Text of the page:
Hilmar Oddsson on the theatre troupe in Driving Mum: 'The first rule in improvisation is, you always have to open doors'
If you were listening to the music without watching the film, you might expect it to be accompanying American landscapes. The bluesy feel of parts of the scoring carries with it the suggestion of riding a horse as much as driving a car, although the sense of journeying is strong.
Oddsson says: “For me, if I have to compare it to something, it was a sparkle of Costa Rica and that kind of music.
He adds: “I opened the door quite early, when we decided to do an Estonian co-production on the film. I have always worked, more or less, with two composers and I was somehow ready to give this something else, something different. Estonia has a great tradition, with music. It's a high standard choir culture. So I could well imagine using an Estonian composer and Marianne Ostrat, my Estonian co-producer, gave me 10 names, something like that, with links, so I could listen to their work.
“The first name on the list was Tõnu Kõrvits and I thought, ‘He's good’. Even though he had a very strong personal style, like most good composers have, he was also diverse. I thought, ‘There is another soul there as well’ and I was not surprised when I found out that he had been in a rock band, even though he's a highly cultural, educated composer with a big C. I like that kind of combination.”
The director explains that, as with most films, the soundtrack used to help set the tone and idea for the editor is often different to the one that ends up in the finished film. As the score develops, these segments are gradually replaced.
In addition to newly scored music, Oddsson adds : “I used one of these old compositions, which we tried by coincidence in one driving scene, it’s cello and choral voices. It’s so beautiful and he liked that piece himself in that spot. But it was something he had already recorded and published.”
Oddsson admits he is “very detailed” because he is a musician himself. He says: “I studied cello and I was brought up with classical music, but also pop and rock. I'm still a member of a band in Iceland and I’ve done seven or eight albums. The group is called Melchior. “I'm very aware of the musical side of my films and they’re quite important for me.”
The director has, in fact, turned his hand to composing scores for some of his TV work, but he laughs and adds: “I don’t do it when it really matters. I know there are those who can do it better and I don’t think I should do everything. There is a part of one song of mine in the film. You hear a song, and he's sitting by the fire and then comes the comet, which he misses. Then you hear an old song, I wrote it when I was 16 years old or something, it’s kind of a personal joke.”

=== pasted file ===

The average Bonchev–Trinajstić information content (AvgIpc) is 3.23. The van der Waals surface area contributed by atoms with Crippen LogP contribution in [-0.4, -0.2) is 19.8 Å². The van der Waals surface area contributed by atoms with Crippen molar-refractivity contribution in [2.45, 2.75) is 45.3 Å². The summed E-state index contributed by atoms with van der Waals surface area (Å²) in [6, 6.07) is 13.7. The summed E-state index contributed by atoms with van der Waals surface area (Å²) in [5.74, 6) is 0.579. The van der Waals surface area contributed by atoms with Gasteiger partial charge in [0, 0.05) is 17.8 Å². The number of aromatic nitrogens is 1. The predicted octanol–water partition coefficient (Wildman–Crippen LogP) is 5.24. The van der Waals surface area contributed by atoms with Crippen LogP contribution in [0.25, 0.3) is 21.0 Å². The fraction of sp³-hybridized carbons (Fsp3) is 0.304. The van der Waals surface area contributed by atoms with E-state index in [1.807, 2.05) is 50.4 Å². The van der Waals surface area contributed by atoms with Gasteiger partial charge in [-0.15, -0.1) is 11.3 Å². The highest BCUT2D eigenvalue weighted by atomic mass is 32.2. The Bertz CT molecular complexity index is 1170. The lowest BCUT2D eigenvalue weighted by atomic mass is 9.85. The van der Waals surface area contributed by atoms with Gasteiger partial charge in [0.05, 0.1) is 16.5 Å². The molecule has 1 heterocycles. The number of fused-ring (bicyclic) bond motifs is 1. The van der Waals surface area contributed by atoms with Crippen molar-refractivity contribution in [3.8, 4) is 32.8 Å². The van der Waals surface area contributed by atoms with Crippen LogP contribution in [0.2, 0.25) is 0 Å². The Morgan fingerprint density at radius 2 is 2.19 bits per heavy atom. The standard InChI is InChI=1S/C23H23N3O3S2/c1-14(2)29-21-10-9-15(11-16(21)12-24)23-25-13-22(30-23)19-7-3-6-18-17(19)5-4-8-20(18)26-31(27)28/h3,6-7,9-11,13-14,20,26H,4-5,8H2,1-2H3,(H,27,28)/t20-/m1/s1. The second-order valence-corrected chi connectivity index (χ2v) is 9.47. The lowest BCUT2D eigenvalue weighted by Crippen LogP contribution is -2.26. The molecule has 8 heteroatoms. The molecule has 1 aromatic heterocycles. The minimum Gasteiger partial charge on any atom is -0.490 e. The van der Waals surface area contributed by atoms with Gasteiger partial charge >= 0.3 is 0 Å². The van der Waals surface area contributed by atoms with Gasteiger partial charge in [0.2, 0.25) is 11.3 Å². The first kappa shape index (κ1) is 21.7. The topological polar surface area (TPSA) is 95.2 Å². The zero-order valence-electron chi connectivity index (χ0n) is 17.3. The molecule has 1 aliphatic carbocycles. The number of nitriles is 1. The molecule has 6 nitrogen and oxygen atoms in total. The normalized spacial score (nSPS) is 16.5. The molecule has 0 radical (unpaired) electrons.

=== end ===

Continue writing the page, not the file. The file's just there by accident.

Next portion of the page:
In the event, the composer and director forged a good working relationship.
“We never disagreed on anything,” says Oddsson. “I decided from the very start to be quite frank, and always honest with him if there was a sparkle of thoughts about anything, because I had said to him, ‘It's not about what I think, it’s about what the music is saying. The important thing is getting the right message.’ If I thought the music was not, then I told him, and he always took it so well, he never tried to disagree with me. He was so humble in that he knew his role. He knew exactly how he should approach it and what was the role of the music.”
The music deliberately adds an offbeat vibe to the film in places and so does the presence of a group of street theatre performances who Jón sees repeatedly and who may or may not be as much a figment of his imagination as anything else. The group were genuine street theatre performers in Eighties Iceland, called Svart og sykurlaust (Black, without sugar)
“They made their own film,” says Oddsson, “And I worked with them at the time on a film, it was a road film as well, in Italy. For five or six weeks we were in Italy and they were doing their theatre shows. It was street theatrend it was all about capturing the moment. They liten and wait and watch and do something. There are certain keys to their performance in the film. Like the very ending? Then the key was Chekov, hence the Russian or Slavic element of the film. They are telling stories as well.”
A female member of the troupe reminds Jón of an old girlfriend - a subplot that runs through the film.
“I was very strict on that. Everything she says should not reveal that she knows exactly what he's talking about because she works by the laws of Improvisation. The first rule in improvisation is, you always have to open doors.”
Oddsson previously told us that the idea for the film first started in 1994 - so does it feel different to finally finish a film that has taken such a long time to develop?
“It’s quite an interesting question, because I was asking myself yesterday because it was the world premiere. It is probably something that comes with age and experience, but I was surprisingly calm. Probably because I knew what I had and I knew that nothing could or should go wrong. I was ready for anything. I mean, I know you can never be sure of the audience reception, that's just how it is. You have to accept whatever comes. But I feel quite good about this film. t was also emotional for me. It was more emotional than feeling nervous. I was not stressed at all, I've seldom felt so well at a premiere.”
It seems Oddsson’s gut instinct was right because not only was the film well received by audiences, it went on to win Tallinn Black Nights Film Festival’s Grand Prix, while Tõnu Kõrvits also picked up an award for Best Original Score.
Read more about how Oddsson got Driving Mum on the road.